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Workshop teaches success in 140 characters or less

CDC promotes use of social media in student job hunt

In an ongoing effort by the Career Development Center to teach students to get a leg up in today’s job market by using social media, they held a workshop Wednesday about how people can use Twitter to attract potential employers.

“[T]he CDC is focusing more efforts on educating students on how to effectively utilize social media for the purpose of finding a job, internship, and career development,” said Francis A. Borrego, a career counselor at the CDC, in an email. “At this point we are focused on the educational stage on why/how students should use social media for this purpose. We are hopeful that this message will resonate with students and as a result students will actively manage their social media profiles with an emphasis on career development.”

Danielle Dottolo, the career counselor who led the workshop, presented tips on Twitter job searching, including what to tweet, what to hash tag, what to search and what kinds of pictures to use on your profile.

According to Borrego and Dottolo, over one million new jobs are listed on Twitter per month, and it serves as the second-best social networking site for finding a job, next to LinkedIn.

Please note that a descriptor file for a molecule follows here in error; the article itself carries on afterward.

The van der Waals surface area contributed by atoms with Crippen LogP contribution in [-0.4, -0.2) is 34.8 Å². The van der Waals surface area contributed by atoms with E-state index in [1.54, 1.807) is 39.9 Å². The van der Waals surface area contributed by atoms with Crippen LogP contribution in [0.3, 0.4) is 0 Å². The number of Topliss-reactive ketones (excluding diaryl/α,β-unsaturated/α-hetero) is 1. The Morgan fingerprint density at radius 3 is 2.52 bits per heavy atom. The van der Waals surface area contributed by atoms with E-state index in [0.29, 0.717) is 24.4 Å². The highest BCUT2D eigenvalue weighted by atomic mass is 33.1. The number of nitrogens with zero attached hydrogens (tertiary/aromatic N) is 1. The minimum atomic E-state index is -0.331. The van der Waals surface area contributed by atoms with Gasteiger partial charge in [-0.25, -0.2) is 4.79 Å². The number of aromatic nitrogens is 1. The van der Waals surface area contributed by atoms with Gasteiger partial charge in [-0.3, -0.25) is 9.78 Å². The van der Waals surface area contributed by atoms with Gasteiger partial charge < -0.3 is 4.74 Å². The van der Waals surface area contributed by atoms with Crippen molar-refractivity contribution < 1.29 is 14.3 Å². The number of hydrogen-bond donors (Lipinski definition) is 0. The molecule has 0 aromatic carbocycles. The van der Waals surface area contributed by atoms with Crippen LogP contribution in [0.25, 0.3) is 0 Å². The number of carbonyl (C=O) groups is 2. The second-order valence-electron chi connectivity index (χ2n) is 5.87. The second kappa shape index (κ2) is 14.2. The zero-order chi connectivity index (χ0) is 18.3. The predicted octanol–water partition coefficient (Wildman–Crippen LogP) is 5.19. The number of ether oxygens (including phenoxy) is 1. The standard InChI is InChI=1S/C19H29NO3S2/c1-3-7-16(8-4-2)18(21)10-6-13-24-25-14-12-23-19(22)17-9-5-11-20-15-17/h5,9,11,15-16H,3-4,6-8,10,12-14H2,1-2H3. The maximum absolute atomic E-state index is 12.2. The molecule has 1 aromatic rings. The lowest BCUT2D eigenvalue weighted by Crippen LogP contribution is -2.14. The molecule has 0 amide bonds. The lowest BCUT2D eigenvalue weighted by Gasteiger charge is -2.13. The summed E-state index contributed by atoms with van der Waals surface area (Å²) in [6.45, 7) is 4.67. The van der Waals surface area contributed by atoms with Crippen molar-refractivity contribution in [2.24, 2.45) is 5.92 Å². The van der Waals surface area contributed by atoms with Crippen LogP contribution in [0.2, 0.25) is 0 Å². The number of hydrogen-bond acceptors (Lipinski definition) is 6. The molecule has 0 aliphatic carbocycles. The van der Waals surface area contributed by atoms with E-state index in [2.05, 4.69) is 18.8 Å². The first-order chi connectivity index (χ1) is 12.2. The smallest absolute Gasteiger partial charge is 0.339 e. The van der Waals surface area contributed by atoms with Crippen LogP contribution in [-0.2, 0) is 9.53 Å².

Dottolo noted how simple it is to search for employment opportunities through social media.

“You won’t have to muddle through a whole bunch of information; either they’re posting a job, or they’re not,” she said.

Dottolo stressed the importance of keeping your personal account separate from your professional one and reminded attendees to to use the professional one only for tweeting and following career-relevant information, not tweeting friends.

“If you’re not using it correctly, it could be a detriment,” Dottolo said. “Bad photos and language is going to hurt you rather than help.”

However, Dottolo encouraged students not just to think of social networking sites as something that can hurt your job prospects, but rather as a valuable tool in the job and internship search. She highlighted the benefits of using Twitter to find job recruiters, get career development advice and improve your online brand. She said that over 90 percent of employers use social media to find potential job candidates, and 53 percent check Twitter specifically.

“If you’re not on board, you’re missing out,” Dottolo said.

Lotfi Zekraoui, a doctoral student in translation studies, said he would give Twitter a try in his future job searches after attending the workshop.

The CDC has already held several of these workshops, including “Using Social Media for an Effective Job Search” and “Creating a LinkedIn Profile.” There will be another workshop entitled “Connecting with Alumni and Professionals via LinkedIn” on Nov. 1.